Texans coach DeMeco Ryans has made it clear that Stroud has not yet earned permanent QB1 status, and that this start doesn’t mean he’s won the quarterback competition. Nonetheless, the Texans didn’t draft Stroud second overall to have him watch from the bench behind Mills. If Stroud continues to shine, he’ll be named the starter in due time ahead of the Texans’ regular-season opener against the Baltimore Ravens.

How the Texans made the decision to start Stroud was a long, deliberate process-oriented outcome.

“Yeah, we’ve talked about it,” Ryans said. “This has been an ongoing process. There’s no rash decision that was made. This process has been going on for a long time.”

Texans quarterback Case Keenum, a former University of Houston standout and longtime backup, has witnessed firsthand the progression of Stroud. Nothing he’s seen has given him pause. There’s an evident readiness.

Signed to a four-year, $36.3 million contract that includes a $23.3 million signing bonus all paid upfront, Stroud is off to a fast start at training camp.

“There’s a lot of things, man,” Keenum said. “I would say one thing is I’ve been really impressed with his confidence. I say that with practice, training camp practice, in mind here the last couple of weeks. It hasn’t been perfect for many of us. We all want plays back, decisions back, reps back, but some of his best plays came after a mistake.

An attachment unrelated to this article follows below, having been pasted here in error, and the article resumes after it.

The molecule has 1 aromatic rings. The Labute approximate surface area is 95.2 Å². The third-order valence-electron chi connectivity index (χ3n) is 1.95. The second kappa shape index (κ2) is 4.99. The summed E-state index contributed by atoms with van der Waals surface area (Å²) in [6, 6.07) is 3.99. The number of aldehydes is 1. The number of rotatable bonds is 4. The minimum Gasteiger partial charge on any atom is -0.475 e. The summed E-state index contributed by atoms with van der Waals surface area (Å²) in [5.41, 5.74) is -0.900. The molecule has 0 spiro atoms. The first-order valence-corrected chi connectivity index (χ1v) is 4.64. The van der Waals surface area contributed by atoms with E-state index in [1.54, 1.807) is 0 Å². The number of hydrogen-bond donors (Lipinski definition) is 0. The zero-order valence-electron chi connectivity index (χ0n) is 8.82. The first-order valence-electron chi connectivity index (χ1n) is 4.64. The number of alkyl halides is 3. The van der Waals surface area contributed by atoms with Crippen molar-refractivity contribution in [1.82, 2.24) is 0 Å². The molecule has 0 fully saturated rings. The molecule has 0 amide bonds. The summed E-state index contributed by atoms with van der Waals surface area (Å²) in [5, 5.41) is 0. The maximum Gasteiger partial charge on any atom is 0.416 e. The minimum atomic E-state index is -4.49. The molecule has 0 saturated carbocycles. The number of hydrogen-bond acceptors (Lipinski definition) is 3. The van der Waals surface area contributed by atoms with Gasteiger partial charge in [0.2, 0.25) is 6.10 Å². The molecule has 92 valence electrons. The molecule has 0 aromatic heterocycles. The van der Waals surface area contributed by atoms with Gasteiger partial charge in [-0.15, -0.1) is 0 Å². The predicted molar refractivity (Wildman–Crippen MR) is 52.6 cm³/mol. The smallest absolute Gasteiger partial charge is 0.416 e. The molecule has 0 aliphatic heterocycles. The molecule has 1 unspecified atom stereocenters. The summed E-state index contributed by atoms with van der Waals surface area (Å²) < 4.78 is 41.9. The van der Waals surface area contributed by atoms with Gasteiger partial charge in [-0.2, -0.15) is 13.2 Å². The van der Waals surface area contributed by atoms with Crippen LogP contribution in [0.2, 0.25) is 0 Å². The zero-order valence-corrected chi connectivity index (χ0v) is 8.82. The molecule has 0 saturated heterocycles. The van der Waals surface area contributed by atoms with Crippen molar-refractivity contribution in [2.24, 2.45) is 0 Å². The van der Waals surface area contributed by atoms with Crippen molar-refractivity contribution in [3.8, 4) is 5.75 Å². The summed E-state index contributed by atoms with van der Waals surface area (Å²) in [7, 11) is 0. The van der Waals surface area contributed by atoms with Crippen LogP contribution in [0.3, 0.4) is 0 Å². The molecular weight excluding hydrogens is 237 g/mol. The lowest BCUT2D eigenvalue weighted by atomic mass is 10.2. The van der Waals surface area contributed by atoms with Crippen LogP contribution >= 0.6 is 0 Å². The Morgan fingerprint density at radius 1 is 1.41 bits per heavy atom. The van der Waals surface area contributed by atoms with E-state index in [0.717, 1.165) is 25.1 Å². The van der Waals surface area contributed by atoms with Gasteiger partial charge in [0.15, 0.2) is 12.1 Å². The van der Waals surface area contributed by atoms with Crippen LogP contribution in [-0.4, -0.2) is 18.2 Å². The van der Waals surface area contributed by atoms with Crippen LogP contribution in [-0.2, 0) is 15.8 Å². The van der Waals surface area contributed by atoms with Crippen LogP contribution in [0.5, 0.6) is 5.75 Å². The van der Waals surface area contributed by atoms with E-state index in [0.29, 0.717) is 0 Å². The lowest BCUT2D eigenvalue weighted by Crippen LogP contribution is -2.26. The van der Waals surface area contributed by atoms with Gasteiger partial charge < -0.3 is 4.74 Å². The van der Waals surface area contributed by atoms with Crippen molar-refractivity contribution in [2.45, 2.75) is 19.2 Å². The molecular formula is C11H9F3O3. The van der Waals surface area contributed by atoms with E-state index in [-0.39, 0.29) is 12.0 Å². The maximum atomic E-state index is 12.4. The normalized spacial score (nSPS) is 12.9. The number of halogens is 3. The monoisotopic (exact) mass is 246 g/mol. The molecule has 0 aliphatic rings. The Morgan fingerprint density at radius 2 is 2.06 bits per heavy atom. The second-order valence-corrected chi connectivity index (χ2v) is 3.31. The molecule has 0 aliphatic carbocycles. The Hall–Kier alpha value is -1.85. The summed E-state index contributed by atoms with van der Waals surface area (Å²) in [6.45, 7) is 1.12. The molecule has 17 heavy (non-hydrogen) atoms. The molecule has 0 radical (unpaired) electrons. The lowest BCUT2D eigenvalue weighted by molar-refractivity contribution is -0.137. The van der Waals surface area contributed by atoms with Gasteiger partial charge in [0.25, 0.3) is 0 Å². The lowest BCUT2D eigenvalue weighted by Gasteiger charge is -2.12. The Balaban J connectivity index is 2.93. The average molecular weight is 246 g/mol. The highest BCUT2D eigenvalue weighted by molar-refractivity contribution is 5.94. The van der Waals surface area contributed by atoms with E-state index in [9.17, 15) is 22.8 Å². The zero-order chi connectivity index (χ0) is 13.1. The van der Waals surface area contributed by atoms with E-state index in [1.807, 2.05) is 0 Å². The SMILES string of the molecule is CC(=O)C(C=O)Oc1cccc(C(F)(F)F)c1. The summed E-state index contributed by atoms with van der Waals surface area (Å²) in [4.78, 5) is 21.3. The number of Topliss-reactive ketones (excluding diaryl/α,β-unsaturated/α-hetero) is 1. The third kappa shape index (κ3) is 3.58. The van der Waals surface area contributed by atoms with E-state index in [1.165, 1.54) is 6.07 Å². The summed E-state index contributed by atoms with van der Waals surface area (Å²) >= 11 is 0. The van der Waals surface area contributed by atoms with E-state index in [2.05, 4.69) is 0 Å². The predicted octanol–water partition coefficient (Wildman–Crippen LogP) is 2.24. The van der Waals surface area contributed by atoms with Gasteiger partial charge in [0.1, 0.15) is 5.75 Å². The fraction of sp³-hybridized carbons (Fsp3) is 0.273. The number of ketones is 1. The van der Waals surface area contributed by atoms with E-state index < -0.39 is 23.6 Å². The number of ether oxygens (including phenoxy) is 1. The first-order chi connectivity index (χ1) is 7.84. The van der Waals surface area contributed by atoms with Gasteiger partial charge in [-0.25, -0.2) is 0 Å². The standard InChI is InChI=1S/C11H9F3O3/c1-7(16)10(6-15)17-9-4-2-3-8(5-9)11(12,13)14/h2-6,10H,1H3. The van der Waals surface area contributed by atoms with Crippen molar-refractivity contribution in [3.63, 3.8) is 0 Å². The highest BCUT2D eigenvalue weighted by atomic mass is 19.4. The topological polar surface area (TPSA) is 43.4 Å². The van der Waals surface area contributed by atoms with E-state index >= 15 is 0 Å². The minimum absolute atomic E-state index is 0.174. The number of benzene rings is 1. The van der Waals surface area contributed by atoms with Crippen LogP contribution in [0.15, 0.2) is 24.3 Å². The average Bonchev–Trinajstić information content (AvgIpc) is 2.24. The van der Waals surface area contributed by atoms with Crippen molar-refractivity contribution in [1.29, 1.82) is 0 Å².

“I think his confidence, his unwavering mindset of just trying to get better, trying to put the team in the best possible situation, the ball where it needs to go with a lot of pressures, you know? I’ve never been drafted as high as he was. I’ve never been drafted. So, I don’t know some of the pressures that go on there and other things that he’s dealing with, so I’ve been very impressed with his unwavering focus on getting better every day and his confidence in that. So, he’s done a great job.”

The Texans have taken a lot of steps to prepare Stroud for this moment. They have downplayed expectations and not done anything to place undue pressure on the former Buckeyes star.